Gedney Dyke’s historic buildings

Mill House at Gedney Dyke. Photo@: SG311012-225TW
Mill House at Gedney Dyke. Photo@: SG311012-225TW

The Victorian mill and the mill house at Gedney Dyke are currently empty, the house currently being sold by Pygott & Crone.

Despite its dilapidated condition, there are still some original features in the Grade II listed house, such as fireplaces and mosaic tiling to the floor. However, Pygott & Crone’s details state that the house “requires significant refurbishment including replacement roof, flooring, some windows and parts of the property being rebuilt”.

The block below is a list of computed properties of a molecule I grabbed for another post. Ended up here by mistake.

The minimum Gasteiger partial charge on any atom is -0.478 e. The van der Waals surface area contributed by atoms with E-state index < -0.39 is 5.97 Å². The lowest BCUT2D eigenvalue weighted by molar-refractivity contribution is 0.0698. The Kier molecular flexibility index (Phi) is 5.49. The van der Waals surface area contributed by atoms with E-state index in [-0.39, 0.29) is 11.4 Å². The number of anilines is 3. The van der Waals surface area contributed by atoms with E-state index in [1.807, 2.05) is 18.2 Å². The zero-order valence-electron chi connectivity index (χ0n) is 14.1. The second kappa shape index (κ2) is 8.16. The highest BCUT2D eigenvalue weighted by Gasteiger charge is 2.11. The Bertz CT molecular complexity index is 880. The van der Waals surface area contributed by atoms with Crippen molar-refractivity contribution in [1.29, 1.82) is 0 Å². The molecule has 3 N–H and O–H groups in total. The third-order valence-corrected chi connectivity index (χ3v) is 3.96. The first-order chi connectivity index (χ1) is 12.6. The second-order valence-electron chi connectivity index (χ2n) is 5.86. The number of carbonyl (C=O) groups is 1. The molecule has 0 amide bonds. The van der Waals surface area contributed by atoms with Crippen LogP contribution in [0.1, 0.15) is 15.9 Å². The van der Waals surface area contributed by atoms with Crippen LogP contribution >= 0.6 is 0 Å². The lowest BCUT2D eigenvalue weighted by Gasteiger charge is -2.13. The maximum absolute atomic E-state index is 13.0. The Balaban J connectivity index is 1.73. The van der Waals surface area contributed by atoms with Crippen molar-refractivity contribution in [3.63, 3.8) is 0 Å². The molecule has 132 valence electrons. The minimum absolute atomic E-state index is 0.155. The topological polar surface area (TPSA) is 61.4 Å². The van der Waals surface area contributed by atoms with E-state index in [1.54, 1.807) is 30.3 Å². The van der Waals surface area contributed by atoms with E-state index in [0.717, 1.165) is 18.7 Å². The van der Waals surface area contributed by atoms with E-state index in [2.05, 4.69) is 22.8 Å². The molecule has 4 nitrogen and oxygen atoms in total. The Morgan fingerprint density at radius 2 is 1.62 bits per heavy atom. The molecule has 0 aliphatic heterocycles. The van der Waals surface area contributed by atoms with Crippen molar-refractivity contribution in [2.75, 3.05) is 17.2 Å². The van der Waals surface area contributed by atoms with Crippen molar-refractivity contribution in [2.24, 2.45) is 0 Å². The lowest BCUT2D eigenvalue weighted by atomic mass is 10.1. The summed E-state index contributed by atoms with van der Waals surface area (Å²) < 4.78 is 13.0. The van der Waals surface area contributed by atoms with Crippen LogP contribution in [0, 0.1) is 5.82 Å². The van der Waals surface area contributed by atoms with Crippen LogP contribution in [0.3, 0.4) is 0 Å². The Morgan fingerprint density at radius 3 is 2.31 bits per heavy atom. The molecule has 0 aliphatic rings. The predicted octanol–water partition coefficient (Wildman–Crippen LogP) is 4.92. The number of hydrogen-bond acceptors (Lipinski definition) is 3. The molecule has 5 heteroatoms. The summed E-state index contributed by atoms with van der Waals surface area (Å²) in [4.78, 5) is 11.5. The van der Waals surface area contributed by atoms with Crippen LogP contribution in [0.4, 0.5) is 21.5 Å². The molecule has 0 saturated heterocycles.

In its prime, the mill at Gedney Dyke was one of the most elegant in Lincolnshire, according to the county council’s website.

Dated 1836, the 68 feet mill was built for a Mr Rubbins and was working until 1942. The mill lost its sails in 1947 followed by the cap soon after, and now stands disused. The mill originally had eight floors and the four pairs of stones were still on the third floor at the time the county council compiled its information.

The parish council’s website says several hundred years ago the village started as a few small herders’ homes, whose inhabitants would have tended sheep and cattle just a mile north of Gedney. Saltern mounds can be seen to the north of the village.